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In the search for food security, how can African scientists make themselves heard?

Large swathes of the Horn of Africa are currently in the midst of a drought, and around 15 million people are facing food and water shortages. It is a humanitarian crisis with no signs of improving during 2017. According to the Kenyan government, a season of poor “long rains” has left more than 1.3 million people needing food relief in Kenya alone.

While climate change makes unpredictable weather even more likely in the future, African and international agricultural science has many solutions to offer. However, all too often, national policy and practice do not build on scientific insights – for example, agricultural subsidy structures, extension services, infrastructure and market access interventions fail to support more sustainable, resilient modes of agriculture.

The question is how to bridge that gap: How can science support smallholder farmers and help to ensure improved food security in the years to come? How can we make sure that sustainable agricultural intensification and inclusive development in Africa are propelled by evidence-based decision-making, and best available science? How can scientists, policy-makers and practitioners, each coming to the issue with different interests and values, understand each other better?

AgriFoSe2030 forum explores how to give scientists a stronger voice 

A workshop in Nairobi at the end of January brought together agricultural scientists from around sub-Saharan Africa, along with policy-makers, representatives of agri-businesses, grassroots organizations and policy studies networks. The workshop was organized by the AgriFoSe2030 (Agriculture for Food Security) programme, funded by the Swedish International Development Cooperation Agency (Sida).

Coffee break during the workshop. Photo: Anneli Sundin.


At the workshop, African agricultural scientists and others shared the latest insights from science and practice in the sector around the region. Discussions also identified knowledge gaps and key challenges facing African policy-makers and practitioners today, and how science can help. There was a strong focus on stimulating dialogue among the participants from different countries and sectors.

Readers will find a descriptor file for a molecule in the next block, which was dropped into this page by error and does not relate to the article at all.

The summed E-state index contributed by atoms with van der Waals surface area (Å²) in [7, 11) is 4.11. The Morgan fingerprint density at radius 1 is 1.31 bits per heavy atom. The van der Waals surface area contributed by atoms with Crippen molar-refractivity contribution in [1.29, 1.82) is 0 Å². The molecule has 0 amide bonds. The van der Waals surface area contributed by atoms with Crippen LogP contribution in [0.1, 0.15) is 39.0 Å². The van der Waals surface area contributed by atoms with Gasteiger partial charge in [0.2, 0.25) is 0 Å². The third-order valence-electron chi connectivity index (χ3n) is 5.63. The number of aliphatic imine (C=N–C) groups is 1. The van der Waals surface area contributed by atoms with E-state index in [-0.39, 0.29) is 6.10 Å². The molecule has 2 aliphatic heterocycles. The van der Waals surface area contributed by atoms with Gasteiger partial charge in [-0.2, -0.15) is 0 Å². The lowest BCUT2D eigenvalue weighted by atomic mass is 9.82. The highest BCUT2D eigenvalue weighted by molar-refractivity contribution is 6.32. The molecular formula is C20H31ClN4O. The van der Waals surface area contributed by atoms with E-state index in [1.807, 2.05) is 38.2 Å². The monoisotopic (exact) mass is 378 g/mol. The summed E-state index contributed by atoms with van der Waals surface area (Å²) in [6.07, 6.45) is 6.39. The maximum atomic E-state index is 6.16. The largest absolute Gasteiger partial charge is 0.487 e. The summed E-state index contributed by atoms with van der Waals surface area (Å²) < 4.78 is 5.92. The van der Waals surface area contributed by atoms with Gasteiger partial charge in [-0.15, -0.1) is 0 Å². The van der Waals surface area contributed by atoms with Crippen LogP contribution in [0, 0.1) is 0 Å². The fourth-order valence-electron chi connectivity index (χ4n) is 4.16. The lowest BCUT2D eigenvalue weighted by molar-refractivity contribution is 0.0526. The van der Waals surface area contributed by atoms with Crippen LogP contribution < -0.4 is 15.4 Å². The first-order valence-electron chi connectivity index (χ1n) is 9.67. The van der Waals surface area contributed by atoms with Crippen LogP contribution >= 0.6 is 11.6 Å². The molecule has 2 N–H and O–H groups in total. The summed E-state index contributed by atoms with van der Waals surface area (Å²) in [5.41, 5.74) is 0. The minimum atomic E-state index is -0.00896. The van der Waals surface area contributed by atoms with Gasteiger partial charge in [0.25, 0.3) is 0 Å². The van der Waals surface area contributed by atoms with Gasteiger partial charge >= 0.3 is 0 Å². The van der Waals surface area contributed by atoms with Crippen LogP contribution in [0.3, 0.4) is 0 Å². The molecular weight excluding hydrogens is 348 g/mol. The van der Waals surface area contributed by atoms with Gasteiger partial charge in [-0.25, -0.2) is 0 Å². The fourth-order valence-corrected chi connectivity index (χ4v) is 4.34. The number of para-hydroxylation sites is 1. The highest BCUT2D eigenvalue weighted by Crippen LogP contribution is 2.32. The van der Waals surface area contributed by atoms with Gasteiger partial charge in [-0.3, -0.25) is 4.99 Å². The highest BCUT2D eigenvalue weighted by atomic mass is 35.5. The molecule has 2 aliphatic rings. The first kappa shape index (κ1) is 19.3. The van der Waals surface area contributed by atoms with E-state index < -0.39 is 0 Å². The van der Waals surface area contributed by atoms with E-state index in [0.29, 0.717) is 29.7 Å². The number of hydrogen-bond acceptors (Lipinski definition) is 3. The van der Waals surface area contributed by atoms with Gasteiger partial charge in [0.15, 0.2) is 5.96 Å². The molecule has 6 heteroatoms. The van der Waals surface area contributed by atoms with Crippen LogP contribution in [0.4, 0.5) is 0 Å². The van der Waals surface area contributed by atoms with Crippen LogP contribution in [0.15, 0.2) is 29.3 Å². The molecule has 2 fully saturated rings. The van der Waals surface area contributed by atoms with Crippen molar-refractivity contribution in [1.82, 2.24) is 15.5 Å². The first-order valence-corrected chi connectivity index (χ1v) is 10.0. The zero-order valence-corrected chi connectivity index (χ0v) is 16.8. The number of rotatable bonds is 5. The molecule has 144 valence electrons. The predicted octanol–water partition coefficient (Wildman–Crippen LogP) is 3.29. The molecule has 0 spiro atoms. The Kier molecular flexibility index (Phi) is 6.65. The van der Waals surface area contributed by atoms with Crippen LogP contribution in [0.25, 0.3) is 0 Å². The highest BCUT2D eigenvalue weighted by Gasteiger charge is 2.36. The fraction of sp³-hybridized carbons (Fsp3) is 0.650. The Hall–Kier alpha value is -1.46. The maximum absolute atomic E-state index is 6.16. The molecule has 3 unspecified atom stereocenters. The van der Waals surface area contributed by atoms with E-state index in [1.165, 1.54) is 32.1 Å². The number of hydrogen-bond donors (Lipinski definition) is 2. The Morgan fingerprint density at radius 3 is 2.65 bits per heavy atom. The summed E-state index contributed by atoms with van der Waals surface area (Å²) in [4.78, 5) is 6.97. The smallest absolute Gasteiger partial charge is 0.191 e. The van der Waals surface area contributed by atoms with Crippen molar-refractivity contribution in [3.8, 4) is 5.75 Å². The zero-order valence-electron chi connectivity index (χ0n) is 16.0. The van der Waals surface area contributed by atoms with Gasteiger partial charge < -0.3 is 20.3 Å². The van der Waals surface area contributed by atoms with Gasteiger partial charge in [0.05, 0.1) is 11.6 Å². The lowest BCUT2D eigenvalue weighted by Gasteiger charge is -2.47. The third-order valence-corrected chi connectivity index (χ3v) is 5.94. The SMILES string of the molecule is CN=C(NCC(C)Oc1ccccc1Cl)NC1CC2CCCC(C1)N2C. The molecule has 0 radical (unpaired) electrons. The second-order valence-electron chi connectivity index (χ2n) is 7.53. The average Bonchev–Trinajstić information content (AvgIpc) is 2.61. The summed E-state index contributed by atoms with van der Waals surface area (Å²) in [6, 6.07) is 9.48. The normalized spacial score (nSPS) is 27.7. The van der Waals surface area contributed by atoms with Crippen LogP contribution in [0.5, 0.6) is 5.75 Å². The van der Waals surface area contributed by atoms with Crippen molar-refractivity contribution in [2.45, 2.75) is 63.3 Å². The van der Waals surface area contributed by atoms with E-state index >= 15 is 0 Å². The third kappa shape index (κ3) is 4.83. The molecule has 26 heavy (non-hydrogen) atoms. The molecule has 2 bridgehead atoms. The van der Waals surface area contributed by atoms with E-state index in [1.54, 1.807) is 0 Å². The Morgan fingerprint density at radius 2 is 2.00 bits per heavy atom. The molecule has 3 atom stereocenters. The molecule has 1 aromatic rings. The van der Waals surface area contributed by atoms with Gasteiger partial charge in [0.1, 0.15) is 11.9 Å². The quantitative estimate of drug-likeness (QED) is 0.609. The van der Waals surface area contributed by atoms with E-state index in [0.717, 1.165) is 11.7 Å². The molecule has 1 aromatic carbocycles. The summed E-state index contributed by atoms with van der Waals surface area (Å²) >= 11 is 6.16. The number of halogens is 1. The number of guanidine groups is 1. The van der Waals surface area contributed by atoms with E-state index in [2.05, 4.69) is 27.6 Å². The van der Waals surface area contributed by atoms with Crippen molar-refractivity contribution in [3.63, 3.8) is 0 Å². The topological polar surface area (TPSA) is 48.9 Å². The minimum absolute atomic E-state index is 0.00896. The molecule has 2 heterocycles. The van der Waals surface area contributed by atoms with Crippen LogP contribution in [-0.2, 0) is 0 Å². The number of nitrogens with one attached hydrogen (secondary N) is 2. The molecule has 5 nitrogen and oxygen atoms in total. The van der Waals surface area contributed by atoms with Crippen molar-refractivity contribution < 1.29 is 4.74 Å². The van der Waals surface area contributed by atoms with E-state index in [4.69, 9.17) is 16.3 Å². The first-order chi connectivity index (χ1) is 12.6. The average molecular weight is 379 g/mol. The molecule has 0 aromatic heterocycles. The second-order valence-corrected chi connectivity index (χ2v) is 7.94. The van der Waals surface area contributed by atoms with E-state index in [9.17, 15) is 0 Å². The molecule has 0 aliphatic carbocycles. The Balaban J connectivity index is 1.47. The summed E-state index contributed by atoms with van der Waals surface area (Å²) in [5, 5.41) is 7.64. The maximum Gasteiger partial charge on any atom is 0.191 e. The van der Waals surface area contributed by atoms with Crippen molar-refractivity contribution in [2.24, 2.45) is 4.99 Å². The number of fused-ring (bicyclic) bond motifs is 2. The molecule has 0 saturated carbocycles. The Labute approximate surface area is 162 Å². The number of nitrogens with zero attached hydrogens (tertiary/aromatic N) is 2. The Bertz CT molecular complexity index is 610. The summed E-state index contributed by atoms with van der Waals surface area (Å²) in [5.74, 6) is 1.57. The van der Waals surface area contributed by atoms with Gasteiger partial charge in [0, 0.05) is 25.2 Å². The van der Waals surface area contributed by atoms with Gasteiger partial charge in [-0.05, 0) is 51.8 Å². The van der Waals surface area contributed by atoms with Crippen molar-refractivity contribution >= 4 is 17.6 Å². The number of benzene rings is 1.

Jacqueline Kariithi is a scientist at Kenyatta University, Kenya, who has been looking into sustainable tourism practices in smallholder farming landscapes in Kenya’s Mt Elgon region, an area that is suffering environmental degradation due to divergent, uncontrolled and conflicting land uses. “There was huge emphasis on our role in pushing our agenda at the science-policy interface,” she said. “My take-home message is clear: to seek out policy-makers as often as I can and throughout my research cycle.”

Jacqueline and others stressed the important role universities can play in incentivizing scientists to engage with policy-makers and practitioners. The workshop heard that in Zimbabwe, promotion criteria for academic careers include policy/practitioner engagement and active communication of scientific findings. Dissatisfaction with a package of academic promotion criteria recently adopted by the Kenyan government was identified as an opportunity to lobby for a similar approach.

Nuhu Hatibu, CEO of Kilimo Trust (an independent organization based in Tanzania that spearheads market-driven solutions for agricultural development across the East African region) pointed out the importance of engaging with the private sector: “We also need to be able to influence business policies and business strategies, because they have implications of what can be done in terms of smallholder agriculture.”

Philip Osano, research fellow at SEI Africa, presents work on agricultural policy in Kenya. Photo: Anneli Sundin.


Informed decisions – from dialogue to action 

Ivar Virgin, senior research fellow at the Stockholm Environment Institute and one of the facilitators, was pleased with the outcome of the workshop. “We were able to identify a number of actions and steps that can make the links stronger between science and policy in the agricultural and food security field,” he said. “The participants shared a lot of useful, practical ideas and tips on how science can become more understandable and accessible for policy-makers, the private sector and others working with farmers on the ground.  We also discussed possible forums and mechanisms for collaboration between scientists and other stakeholders.”

Ideas for how other stakeholders can support the links between science and policy/practice also emerged during the workshop. For example, it was suggested that media should take care to time science reporting in order to reach the right audiences. Another idea was to create a science journalism competition in combination with a travel fund for journalists to cover agriculture issues in the field. The role of donors was also frequently discussed, and it was suggested that they should require research proposals to include communication and engagement plans and provide guidance on best practice and budgeting, in order to encourage more effective science communication.

These ideas and many more will be gathered in a workshop communiqué soon available on the AgriFoSe2030 website.

“We noticed there was a strong urge for exchanging ideas and wanting to continue the dialogue beyond the workshop. We need to think of ways that AgriFoSe2030 can support and strengthen the networks that were built here,” said Virgin.

AgriFoSe2030 plans to hold a similar workshop in Southeast Asia in early 2018.

See photos from the workshop

Link to the AgriFoSe2030 website